Public Utilities Commission of Ohio | WOSU Radio

Public Utilities Commission of Ohio

Ohio Supreme Court chambers.
Dan Konik / Ohio Public Radio

A split Ohio Supreme Court has blocked a charge FirstEnergy customers have been paying since 2017, saying state regulators improperly allowed it to go forward. This charge cost customers as much as $200 million for each of those two years.

Wind turbines in Blue Creek Township in Paulding County, Ohio.
Nyttend / Wikimedia Commons

Environmental groups are opposing Gov. Mike DeWine’s appointment to the Public Utilities Commission of Ohio. DeWine picked Sam Randazzo to serve on, and eventually chair, the state regulation panel.

solar panels
Pixabay

The Public Utilities Commission of Ohio is holding hearings on what could be the largest renewable energy project in the state.

The Natural Resources Defense Council and Boich Companies, a coal investor, are calling on the Public Utilities Commission of Ohio to approve what would be the largest solar farm in Ohio. The renewable energy project would be developed in Highland County, an Appalachian area the coalition says is in need of support.

power lines
Pixabay

The agency that regulates public utilities has a new plan for modernization of aging electricity grids.

Sammis Power Plant First Energy
FIRSTENERGY

Corporations are seeing big savings as the effects of the large federal tax cut take place. Now state energy regulators want to see if Ohio’s major utilities are going to pass those savings on to the ratepayers. It’s unknown whether the corporation tax cuts will result in lower electric bills.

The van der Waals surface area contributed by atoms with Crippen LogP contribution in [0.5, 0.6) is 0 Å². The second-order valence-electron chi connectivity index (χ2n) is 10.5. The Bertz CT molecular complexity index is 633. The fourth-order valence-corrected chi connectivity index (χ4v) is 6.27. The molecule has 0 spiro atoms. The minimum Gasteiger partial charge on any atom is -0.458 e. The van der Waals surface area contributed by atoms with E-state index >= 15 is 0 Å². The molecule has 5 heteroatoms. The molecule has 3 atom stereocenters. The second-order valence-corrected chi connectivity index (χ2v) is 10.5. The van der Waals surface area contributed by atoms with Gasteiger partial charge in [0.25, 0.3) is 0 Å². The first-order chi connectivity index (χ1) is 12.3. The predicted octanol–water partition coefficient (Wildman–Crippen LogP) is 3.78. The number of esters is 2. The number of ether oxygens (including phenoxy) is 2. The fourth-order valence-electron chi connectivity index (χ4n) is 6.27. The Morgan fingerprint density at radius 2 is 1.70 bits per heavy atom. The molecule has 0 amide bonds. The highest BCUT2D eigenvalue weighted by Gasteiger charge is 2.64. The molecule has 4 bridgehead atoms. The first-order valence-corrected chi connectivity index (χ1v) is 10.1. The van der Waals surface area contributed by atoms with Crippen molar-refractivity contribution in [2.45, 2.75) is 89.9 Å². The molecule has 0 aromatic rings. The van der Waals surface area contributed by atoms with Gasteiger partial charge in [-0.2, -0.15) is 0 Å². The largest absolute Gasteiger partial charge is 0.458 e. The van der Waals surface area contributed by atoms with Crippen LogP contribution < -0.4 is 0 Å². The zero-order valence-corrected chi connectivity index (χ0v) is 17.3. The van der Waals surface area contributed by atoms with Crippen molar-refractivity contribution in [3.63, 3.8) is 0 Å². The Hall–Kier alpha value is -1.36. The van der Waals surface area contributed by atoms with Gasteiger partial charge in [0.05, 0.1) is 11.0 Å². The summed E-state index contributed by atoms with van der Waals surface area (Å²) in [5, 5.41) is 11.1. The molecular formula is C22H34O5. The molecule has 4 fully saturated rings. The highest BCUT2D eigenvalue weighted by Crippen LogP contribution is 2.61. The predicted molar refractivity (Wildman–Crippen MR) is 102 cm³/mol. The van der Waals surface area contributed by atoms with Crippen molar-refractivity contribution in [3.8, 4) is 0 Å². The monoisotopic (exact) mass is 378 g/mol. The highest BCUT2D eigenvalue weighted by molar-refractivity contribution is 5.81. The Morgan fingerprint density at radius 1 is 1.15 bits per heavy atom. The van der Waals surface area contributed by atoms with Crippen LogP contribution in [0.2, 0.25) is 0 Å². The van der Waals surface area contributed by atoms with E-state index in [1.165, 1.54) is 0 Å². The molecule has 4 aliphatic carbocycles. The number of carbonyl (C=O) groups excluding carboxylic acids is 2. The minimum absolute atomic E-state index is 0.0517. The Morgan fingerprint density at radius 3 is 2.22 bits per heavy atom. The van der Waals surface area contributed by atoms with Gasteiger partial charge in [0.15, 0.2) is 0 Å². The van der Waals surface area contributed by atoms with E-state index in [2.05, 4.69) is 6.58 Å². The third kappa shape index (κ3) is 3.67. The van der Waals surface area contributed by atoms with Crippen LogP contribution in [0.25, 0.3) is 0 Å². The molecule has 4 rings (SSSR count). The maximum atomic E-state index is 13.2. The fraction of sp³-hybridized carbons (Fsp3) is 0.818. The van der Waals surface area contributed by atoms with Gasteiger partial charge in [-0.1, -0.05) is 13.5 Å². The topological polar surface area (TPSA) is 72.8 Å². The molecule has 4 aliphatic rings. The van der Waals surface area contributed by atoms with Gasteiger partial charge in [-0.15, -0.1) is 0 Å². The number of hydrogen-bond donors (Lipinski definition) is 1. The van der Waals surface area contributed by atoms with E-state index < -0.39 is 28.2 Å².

Sammis Power Plant First Energy
FIRSTENERGY

Ohio utilities are considering their next steps after federal regulators knocked down a measure that would’ve allowed subsidies for struggling power plants. There are still options from state lawmakers.

A decision to block a plan that would’ve guaranteed profits for struggling coal plants in Ohio may have created a domino effect for the future of energy in the state. In part two of a three-part series, Statehouse correspondent Andy Chow takes a look at the history of deregulation in Ohio and the bombshell suggestion to reverse course.

Sam Hendren / 89.7 NPR News

Ohio utility regulators are nearing decisions on two proposed energy deals that have sparked fierce debate among consumer, business and environmental advocates.